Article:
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South Africans rally for gender controversy runner

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[August 25, 2009]  JOHANNESBURG (AP) -- Several thousand fans sang and danced at the airport Tuesday in support of Caster Semenya as the runner, who is undergoing gender testing after her 800-meter win at the world championships, returned home to South Africa.

Semenya arrived on a flight from Germany with other members of the South African team after competing in Berlin. The 18-year-old, dressed in her team tracksuit with her gold medal around her neck, then was brought to a stage set up in the parking lot.

"Hi everybody," Semenya told the roaring crowd of fans. Standing in a row with the other South African medalists, she gave a thumbs-up sign and waved to people in the crowd.

Looking relaxed but shy, the smiling teenager also joined in with the dancing for a short while before being embraced by her younger siblings.

Semenya also was welcomed home by her parents and Winnie Madikizela-Mandela, the former wife of the country's first black president Nelson Mandela.

"We are here to tell the whole world how proud we are of our little girl," Madikizela-Mandela told the cheering crowd of fans. "They can write what they like -- we are proud of her."

Semenya's mother Dorcus, wearing a traditional headdress, stood beaming at her daughter.

"She has lifted our hearts," she said. "We feel powerful because of her."

Semenya's victory came after world athletics officials said they were conducting gender tests after questions arose about her muscular build and deep voice.

South Africans have embraced her achievement, despite the questions. A homemade poster held by a fan at the airport declared Semenya "our first lady of sport."

Semenya is not accused of trying to cheat, but of perhaps unknowingly having a medical condition that blurs her gender and gives her an unfair advantage over other female runners.

On Tuesday, she later attended a news conference but did not address reporters. Leonard Chuene, president of Athletics South Africa, said Semenya would not speak because she has been traumatized by the whole episode.

Fans organized by women's rights groups and political groups, school sports teams, and some who came on their own, ringed the balcony overlooking the arrivals hall at the airport Tuesday. Others danced, sang or blew the plastic horns known as vuvuzelas more commonly seen at soccer matches.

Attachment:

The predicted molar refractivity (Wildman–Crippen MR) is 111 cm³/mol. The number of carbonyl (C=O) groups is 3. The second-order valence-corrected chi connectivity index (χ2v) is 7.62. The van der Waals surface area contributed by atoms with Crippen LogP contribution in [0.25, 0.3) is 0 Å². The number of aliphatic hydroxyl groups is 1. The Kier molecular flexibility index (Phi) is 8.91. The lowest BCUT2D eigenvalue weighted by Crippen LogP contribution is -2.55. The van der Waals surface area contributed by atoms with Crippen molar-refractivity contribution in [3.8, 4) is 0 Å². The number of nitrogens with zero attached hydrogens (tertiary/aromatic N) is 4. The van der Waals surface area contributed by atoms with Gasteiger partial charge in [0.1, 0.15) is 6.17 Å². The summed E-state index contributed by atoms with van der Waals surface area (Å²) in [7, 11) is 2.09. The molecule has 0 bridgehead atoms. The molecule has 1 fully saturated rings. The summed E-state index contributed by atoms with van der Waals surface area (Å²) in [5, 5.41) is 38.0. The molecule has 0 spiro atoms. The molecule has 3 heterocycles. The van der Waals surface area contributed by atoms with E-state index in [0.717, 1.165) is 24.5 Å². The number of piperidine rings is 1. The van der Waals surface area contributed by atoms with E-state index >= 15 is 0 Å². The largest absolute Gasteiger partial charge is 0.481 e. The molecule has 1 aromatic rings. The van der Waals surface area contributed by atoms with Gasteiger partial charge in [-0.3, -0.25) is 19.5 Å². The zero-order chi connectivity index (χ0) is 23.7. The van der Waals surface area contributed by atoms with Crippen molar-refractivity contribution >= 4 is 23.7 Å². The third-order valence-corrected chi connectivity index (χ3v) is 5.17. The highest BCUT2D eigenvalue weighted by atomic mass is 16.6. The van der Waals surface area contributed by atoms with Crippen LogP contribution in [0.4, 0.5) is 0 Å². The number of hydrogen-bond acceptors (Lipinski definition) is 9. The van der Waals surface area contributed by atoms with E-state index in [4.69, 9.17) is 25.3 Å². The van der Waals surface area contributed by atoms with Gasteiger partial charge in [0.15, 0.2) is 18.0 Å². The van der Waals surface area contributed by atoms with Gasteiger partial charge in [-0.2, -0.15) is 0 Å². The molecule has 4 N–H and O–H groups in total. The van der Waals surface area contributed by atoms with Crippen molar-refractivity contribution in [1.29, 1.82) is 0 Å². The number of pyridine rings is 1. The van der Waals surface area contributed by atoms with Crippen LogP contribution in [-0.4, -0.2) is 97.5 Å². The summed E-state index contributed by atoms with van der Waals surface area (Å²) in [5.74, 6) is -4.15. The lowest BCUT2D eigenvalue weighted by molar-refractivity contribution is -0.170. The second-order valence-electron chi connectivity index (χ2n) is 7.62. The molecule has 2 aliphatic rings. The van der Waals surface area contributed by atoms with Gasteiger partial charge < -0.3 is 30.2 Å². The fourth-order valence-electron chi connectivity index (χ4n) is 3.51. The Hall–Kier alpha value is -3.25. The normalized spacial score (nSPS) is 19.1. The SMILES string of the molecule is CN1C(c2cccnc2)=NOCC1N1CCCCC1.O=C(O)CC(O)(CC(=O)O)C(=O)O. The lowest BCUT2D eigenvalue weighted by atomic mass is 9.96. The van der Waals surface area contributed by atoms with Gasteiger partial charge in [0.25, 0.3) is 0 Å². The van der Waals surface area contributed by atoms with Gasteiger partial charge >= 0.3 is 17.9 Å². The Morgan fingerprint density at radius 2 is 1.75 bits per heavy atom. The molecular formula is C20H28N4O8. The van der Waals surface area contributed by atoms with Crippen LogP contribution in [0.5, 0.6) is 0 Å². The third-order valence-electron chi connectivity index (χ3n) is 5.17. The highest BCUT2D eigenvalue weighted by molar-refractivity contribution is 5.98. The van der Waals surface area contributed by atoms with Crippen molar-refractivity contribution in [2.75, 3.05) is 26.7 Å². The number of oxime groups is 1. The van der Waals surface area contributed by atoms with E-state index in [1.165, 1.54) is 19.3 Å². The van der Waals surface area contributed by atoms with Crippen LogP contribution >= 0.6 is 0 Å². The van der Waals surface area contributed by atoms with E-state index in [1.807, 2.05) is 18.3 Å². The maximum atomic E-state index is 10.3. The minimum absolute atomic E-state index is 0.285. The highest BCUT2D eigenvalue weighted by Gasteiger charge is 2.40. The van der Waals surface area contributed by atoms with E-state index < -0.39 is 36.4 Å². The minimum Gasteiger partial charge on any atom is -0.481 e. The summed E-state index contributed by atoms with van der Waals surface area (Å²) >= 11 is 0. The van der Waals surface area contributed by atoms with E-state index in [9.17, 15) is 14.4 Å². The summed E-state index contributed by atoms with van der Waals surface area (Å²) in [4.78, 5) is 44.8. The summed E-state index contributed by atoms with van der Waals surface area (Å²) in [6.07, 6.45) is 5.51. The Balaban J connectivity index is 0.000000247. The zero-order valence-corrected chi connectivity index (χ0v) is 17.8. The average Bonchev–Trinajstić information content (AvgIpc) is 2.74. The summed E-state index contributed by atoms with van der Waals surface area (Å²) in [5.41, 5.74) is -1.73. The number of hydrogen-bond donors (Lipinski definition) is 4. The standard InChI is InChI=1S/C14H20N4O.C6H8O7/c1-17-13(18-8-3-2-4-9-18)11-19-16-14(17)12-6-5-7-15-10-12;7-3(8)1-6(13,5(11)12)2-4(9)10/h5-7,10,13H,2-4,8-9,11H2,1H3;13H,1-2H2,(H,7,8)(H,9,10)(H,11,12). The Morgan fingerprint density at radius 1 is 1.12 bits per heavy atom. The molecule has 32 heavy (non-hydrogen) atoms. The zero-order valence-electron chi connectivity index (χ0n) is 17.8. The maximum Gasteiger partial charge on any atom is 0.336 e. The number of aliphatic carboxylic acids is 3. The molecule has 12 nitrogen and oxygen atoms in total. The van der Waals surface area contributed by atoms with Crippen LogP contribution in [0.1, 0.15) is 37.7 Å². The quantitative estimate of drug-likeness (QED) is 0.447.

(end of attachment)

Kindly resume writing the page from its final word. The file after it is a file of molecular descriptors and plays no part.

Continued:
Yvonne Maake, a 21-year-old holding a mini vuvuzela and wearing a yellow Team South Africa jersey, said she came with her family from nearby Tembisa "to welcome our champion, Caster. We want to show her support and that we love her, so she can be proud."

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The IAAF, track and field's governing body, will decide Semenya's case according to whether her "conditions ... accord no advantage over other females" after consulting a gynecologist, an endocrinologist, a psychologist, an internal medicine specialist and a gender expert.

Her genes and physiology as well as how she sees herself and how she is seen by her community could play a role in their determination.

Semenya's supporters say the allegations against her are motivated by jealousy and show racial discrimination against Africans.

"We are not going to allow Europeans to describe and define our children," Chuene said.

He didn't say what the athletics association would do if the IAAF ruled to revoke Semenya's medal, but said he had resigned from his seat on the IAAF board.

"You cannot sit when one of your own has been humiliated," he said. "You cannot sit in such an organization. I can lead Team South Africa against you, IAAF, until the bitter end."

On Sunday, Lamine Diack, the IAAF president, said the affair was handled badly.

"I deeply regret that confidentiality was breached in this case and that the IAAF were forced into a position of having to confirm that gender testing was being carried out on this young athlete," Diack told reporters in Berlin. "It is a regrettable matter and I have requested an internal inquiry to ensure that procedures are tightened up and this never happens again."

[Associated Press; By CELEAN JACOBSON]

Associated Press writer Donna Bryson contributed to this report.

Copyright 2009 The Associated Press. All rights reserved. This material may not be published, broadcast, rewritten or redistributed.

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